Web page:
Wednesday, December 1 2021

Often times, strata companies are required to make phased repairs due to financial constraints, different aging replacements, geographic conditions, or design differences between buildings.

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Dear Tony:

Our owners have approved funds to replace a roof on our complex. We have three buildings of 28 units each and the roof is in the same condition.

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We were surprised that the owners approved the first phase without all repairs being approved at the same time, as there is no guarantee that the owners will approve another tax to replace the two remaining roofs. Council members said we would approve the remaining repairs at a special meeting in April. What happens in the spring if homeowners don’t approve the rest of the repairs?

Should we go to court?

All council members are from the building for the planned new roof.

– Dorothée M.

Dear Dorothée:

Often times, strata companies are required to make phased repairs due to financial constraints, different aging replacements, geographic conditions, or design differences between buildings.

Strata societies must maintain and repair the commons. This is a main condition of the Strata Property Act.

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If the owner approves the phased repairs and continues to schedule the remaining renewals to meet this obligation, it is within the authority of the company, but the phased repairs will have negative effects and cost more over time.

A key advantage of being a collective organization is the purchasing power of 84 units and three roofing systems. The buying scale is your asset. The best unit cost will be the renewal of the three roof systems.

You are in a stronger negotiating position; contractors are eager to bid on larger projects, and the award will benefit your community.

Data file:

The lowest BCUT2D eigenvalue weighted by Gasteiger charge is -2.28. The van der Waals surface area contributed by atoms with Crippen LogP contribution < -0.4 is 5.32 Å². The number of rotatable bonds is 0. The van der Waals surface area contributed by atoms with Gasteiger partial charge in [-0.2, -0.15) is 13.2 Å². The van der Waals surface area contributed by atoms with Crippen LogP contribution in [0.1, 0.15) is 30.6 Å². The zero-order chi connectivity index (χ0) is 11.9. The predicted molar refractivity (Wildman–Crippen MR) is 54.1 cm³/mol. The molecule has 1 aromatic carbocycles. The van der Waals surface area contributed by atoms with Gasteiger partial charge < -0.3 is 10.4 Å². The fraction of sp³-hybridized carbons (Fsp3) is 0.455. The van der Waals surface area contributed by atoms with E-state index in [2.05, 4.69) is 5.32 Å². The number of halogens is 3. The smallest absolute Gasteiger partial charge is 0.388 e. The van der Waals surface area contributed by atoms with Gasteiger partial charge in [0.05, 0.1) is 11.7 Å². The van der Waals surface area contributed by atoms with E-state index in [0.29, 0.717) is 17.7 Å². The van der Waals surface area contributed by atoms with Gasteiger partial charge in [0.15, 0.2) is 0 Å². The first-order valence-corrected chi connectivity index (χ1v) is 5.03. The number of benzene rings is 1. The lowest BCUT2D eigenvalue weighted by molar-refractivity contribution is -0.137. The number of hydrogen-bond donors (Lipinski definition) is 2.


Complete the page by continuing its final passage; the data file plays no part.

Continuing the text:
There are seldom any advantages to delaying maintenance and renewals. Another perspective for a corporate stratum to consider is the impact of property values ​​and information disclosure.

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Roofing systems are the common property of the company. A seller may be required to disclose this information because there are still two roofing systems to be completed. While a seller in a building with new roofs may disclose that the roof is improved, the company will also identify that the roofing of subsequent buildings has not been replaced, and the company will face more levies.

Since the work is completed in the building with only council members, there is likely an incentive for one or more of these council members to sell their units.

Another goal that may not have been disclosed is that if homeowners are collectively interested in completing all roofing systems at the same time, 20 percent of homeowners can sign a petition demanding a special general meeting to include a resolution. for all roofs.

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At least the owners would have the opportunity to vote on a complete project.

Your 2017 depreciation report, which has yet to be updated, recommended that all roofing systems be replaced in 2021, and there was an additional roofing report in 2018 indicating that “a maximum remained. of three years of useful life before there is a risk of failure. “

If there is a roof failure causing damage to strata lots and common property, your insurer may also raise serious questions about coverage because you did not follow the recommendations and renew the assets within the recommended time frame. .

If the Strata Company does not approve the rest of the roof before damage or failure occurs, homeowners are likely to have no choice in the future but to seek an order through the Court of Justice. civil or BC Supreme Court resolution to order the remainder of the remedies. . No more delays, unnecessary costs and increased liability for everyone.

Tony Gioventu is Executive Director of the Association of condominium owners. Send an email to [email protected]

  1. Electronic meetings are still enabled for strata until December 31st.

    Condo Smarts: Holding Safe Strata Meetings During COVID-19 Pandemic

  2. Strata societies are allowed to adopt bylaws and rules to regulate the use and enjoyment of their common property and common facilities.

    Condo Smarts: Are masks mandatory in the common areas of the strata?

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